Summer Safety. Presented by: Bill Byron. Agenda. Heat Safety Water Safety Summer Car Safety Home Safety Recreation Safety. Heat-Related Illness. What is a heat related illness?. A range of disorders that result when the body is exposed to more heat than it can handle. Who is at risk?.
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Summer Safety Presented by: Bill Byron
Agenda • Heat Safety • Water Safety • Summer Car Safety • Home Safety • Recreation Safety
Heat-Related Illness What is a heat related illness? A range of disorders that result when the body is exposed to more heat than it can handle Who is at risk? • Infants • Children under the age of 4 years old • Seniors age 65 and older • People who work outside or exercise outside • People with physical conditions Source: American Red Cross
Heat-Related Illness • Dehydration (Potential Emergency): flushed face, dry/warm skin, strong thirst (dry mouth), dizziness, headache, weakness, dark/small amounts of urine • Heat cramps: cramps of the abdomen, leg & arm muscles • Heat exhaustion: dizziness, nausea, vomiting, headaches, weakness, muscle pain and potential unconsciousness • Heat stroke (Emergency): temperature of 104 or higher, severe nausea, vomiting, seizures, disorientation, shortness of breath & potential coma • Source: American Red Cross health & Safety Tips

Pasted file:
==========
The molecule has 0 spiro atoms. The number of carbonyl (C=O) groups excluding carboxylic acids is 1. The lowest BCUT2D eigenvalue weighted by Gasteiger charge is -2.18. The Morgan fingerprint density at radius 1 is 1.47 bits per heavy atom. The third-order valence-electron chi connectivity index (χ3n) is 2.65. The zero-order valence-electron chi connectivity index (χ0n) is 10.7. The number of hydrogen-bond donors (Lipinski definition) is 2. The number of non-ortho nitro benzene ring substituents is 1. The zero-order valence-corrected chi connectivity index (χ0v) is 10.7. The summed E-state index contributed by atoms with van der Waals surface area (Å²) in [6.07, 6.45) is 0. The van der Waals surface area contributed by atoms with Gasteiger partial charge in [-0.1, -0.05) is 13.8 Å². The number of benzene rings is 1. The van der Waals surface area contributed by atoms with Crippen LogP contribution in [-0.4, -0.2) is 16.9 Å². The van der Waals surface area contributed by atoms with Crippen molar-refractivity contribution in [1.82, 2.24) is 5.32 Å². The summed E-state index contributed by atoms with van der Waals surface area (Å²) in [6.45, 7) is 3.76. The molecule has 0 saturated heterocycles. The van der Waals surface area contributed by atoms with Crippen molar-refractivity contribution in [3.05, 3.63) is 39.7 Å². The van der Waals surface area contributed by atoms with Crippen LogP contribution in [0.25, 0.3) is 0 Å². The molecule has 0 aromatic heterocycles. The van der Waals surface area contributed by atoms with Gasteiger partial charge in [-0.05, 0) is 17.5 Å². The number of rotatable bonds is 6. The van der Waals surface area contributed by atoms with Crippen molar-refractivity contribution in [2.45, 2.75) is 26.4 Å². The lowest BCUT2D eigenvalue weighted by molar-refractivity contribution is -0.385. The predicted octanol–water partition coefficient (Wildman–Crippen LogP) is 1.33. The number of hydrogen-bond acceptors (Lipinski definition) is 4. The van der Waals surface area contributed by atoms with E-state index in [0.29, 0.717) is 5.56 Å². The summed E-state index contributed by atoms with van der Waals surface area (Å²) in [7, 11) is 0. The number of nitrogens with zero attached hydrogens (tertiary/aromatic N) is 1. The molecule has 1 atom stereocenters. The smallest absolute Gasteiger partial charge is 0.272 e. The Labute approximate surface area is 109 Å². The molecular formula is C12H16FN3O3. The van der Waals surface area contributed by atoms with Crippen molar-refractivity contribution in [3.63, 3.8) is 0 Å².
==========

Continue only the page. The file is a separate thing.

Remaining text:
Heat Safety Tips • Avoid strenuous activity 10:00 AM - 2:00 PM • Wear loose-fitting & lightweight clothing • Stay indoors with fans and air conditioning • Be aware of the Heat Index
Heat Index • Heat and Humidity combine to form dangerous conditions • The Heat Index gives the relative temperature • Watch out for the triple “H” days
Drink Water • Take frequent rest/water breaks in areas that are shaded or air conditioned • Have cool water or any cool liquid available and close to the work area • Drink 4-8 ounces of water or sports drink every 20 minutes while working in hot humid conditions • Avoid alcohol and caffeinated drinks
Sun Safety Did You Know… • Skin cancer is the most common form of cancer in humans • More than 1 million Americans will be diagnosed with skin cancer this year – about 9,500 will die from it • Skin cancer rates are rising approximately 3% annually – 1 in 75 individuals will develop melanoma in his/her lifetime • ACS estimates that 80% of all skin cancers can be prevented by sun protection • Source: American Cancer Society
Sun Safety – Protect Yourself • Wear minimum of SPF 15 sunscreen with UVA & UVB protection • Reapply after swimming and perspiration • Watch increased sensitivity with medication • Get sunglasses that block UV rays • Wear lightweight long sleeves and pants
Sun Safety – Protect Yourself • Wear a wide-brimmed hat to shade your face • Spend time in the shade or use a sun umbrella on the beach • Remember sun reflects on water, sand, and concrete • Cloudy days can still be high risk sunburn days